Monday, May 4, 2020

Redboxing: VANILLA

by Rob DiCristino
Don’t worry, folks. I streamed Redbox from home. Yes, you can do that!

Let’s start this week with a reminder: Conformity is not always a vice. Genre tropes are not always the enemy. As fun as it may be to color outside the lines every now and again, it’s important to remember that structure and formula exist because they can be reasonably expected to deliver results. They’re reassuring, comforting, and the real masters are the ones who know how to make them feel fresh without straying too far into the derivative. Will Dennis knew that when he wrote, directed, and starred in his 2019 feature debut, Vanilla. It’s a romantic comedy in which straight-laced Elliot (Dennis) and carefree Kimmie (Kelsea Bauman-Murphy) go on a cross-country road trip for Reasons That Will Matter Later. Vanilla is well, vanilla. It’s cute and mostly inoffensive. It does the things that romantic comedies usually do (with one major subversion) at a scale and pace befitting its modest budget and production value. Vanilla has all the trappings of cinematic comfort food. Why, then, does it taste so bland?
Bored in his lucrative career in computer coding (because White People), New Yorker Elliot has finally decided to invest it all in his big idea — an app that delivers ice cream on demand. It’s been slow going to start, but he’s just around the corner from that big breakthrough and definitely over his ex (Taylor Hess as Trisha), thank you very much. He plans to collect the next bit of capital by selling off a van he and said ex bought together, kick-starting his future and finally removing her from his life. Who’s buying it? Why, pizza shop hostess and aspiring stand-up comic Kimmie, that’s who! Just when the pair think their transaction is over, though, Kimmie discovers that her pizza shop needs money for an exterminator. Elliot won’t buy the van back, but — twist — it turns out that it’s just the thing Trisha’s New Orleans-based film production is looking for. While sparks fly as the new friends head for the Big Easy, both realize that they are harboring a secret that could end it all before it starts.

Any capable student of romantic comedies could set their watch to Vanilla’s story beats and character archetypes: Our lead is a stuffy, buttoned-up consumer who needs to Live a Little. His love interest is as Manic and Pixie as they come, an adventurous rabble-rouser hiding her vulnerability behind quirky dance moves and cynical aphorisms. She works for her ex-uncle Sal (Eddie Alfano), whose mild eccentricities are employed in the destruction of rats for most of the movie. Elliot needs someone to talk to on the phone, so we get Kathryn Grody as his mother and Johnny Sibilly as her young Latino lover, Fernando. Their interactions are hilarious, the movie insists, because old ladies and young men don’t usually have sexual affairs. Anyway, Elliot and Kimmie have playful banter and mark the various legs of their journey by breaking down personal barriers, establishing trust, and hastily boning on, like, Day 2. But again, these are not criticisms; every great cocktail has its necessary ingredients.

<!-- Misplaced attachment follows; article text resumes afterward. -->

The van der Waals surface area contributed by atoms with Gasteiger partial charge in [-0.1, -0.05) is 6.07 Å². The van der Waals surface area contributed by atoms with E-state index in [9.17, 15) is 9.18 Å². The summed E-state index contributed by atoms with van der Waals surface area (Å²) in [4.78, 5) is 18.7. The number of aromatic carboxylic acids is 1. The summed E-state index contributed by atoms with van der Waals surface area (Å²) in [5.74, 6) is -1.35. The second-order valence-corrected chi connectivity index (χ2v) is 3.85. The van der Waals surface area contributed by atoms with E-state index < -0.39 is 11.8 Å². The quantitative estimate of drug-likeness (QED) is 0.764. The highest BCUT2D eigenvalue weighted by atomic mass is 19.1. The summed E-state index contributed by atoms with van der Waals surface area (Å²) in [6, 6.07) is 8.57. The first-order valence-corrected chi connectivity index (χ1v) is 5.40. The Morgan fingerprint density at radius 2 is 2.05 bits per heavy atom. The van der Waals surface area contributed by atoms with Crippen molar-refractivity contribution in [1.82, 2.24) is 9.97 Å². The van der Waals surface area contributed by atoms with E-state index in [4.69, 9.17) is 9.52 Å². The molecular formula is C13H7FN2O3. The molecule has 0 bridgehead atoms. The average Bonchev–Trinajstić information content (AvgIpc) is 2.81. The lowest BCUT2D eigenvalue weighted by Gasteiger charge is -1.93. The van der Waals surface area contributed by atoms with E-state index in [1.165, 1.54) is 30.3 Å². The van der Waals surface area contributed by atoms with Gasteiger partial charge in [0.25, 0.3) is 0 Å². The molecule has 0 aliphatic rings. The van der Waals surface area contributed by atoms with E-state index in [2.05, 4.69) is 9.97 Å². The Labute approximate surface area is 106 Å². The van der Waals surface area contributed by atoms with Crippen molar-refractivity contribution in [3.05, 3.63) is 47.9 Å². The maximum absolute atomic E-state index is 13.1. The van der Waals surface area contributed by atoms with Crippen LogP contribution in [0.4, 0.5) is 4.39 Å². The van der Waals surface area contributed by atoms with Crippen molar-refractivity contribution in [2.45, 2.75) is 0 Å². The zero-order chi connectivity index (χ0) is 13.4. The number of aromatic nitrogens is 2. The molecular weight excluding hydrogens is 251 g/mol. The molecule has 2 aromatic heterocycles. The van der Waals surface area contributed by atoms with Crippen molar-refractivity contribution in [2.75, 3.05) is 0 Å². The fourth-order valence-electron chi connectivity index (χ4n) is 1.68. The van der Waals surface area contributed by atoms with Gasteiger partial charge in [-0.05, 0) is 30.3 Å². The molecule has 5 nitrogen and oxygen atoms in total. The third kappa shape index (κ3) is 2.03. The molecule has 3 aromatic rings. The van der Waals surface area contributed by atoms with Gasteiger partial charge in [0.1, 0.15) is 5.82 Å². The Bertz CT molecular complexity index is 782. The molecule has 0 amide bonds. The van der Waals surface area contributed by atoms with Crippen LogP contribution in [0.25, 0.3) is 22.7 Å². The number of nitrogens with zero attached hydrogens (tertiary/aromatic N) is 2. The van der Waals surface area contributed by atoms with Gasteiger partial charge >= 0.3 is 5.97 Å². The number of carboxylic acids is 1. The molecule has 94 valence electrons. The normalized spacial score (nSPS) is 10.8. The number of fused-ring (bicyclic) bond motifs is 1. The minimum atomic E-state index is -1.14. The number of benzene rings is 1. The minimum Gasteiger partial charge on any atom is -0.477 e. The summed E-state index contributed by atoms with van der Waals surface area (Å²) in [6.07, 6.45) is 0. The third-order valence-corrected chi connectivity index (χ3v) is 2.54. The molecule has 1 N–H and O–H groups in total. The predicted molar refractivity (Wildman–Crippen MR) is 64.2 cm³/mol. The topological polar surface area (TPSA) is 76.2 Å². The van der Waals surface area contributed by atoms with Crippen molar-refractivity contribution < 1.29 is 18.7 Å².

The problem is that Vanilla lacks a strong authorial hand, any narrative and stylistic flourishes that might build a coherent thematic throughline out of smaller character idiosyncrasies. For example, it’s revealed midway through the trip that Kimmie is a cam girl. Her sexual freedom contrasts with Elliot’s cultural conservatism, of course (see the movie’s provocative poster), but outside of one scene in which he extols the virtues of cis-male identity, his hangups aren’t convincingly presented as a major roadblock to anything. After just a few days, they aren’t serious enough about each other for any confidence to be broken or lines to be crossed. Kimmie, to her credit, is firm in her refusal to be shamed or limited by Elliot’s myopic bullshit. Who is this guy, anyway, and why would she want him for anything more than a way to pass the time to New Orleans? No, really? Why would she? There’s nothing wrong with a fling, but this is a movie! It needs stakes! We’re supposed to care about something!
Ultimately, Vanilla feels more like a series of index cards on a cork board than it does a personal story told with passion or urgency. It’s the work of someone who made a movie because they feel entitled to make a movie. They thought carefully, consulted a few books on screenwriting, and methodically built a story that would check the appropriate demographic boxes to ensure distribution. That’s fine, I guess, and Will Dennis escapes Vanilla as a capable, workman-like director who should someday challenge himself with an inspired screenplay. The only true standout is Kelsea Bauman-Murphy, an accomplished comedy producer in her first major acting role. Here a kind of sardonic Olivia Wilde with Jenny Slate sprinkles, Bauman-Murphy should build on this first opportunity; she’s intuitive and naturalistic enough for something more substantial in the future. Vanilla is a little too insecure for her talent, a meandering anti-love story with an ending coda far too baffling to spoil here. Seriously. I won’t spoil it, but it’s weird.


  1. Great review, Rob! I really appreciate your writing, even if I don't actually watch many of the movies you're covering. This one has a poster that screams to me stay away.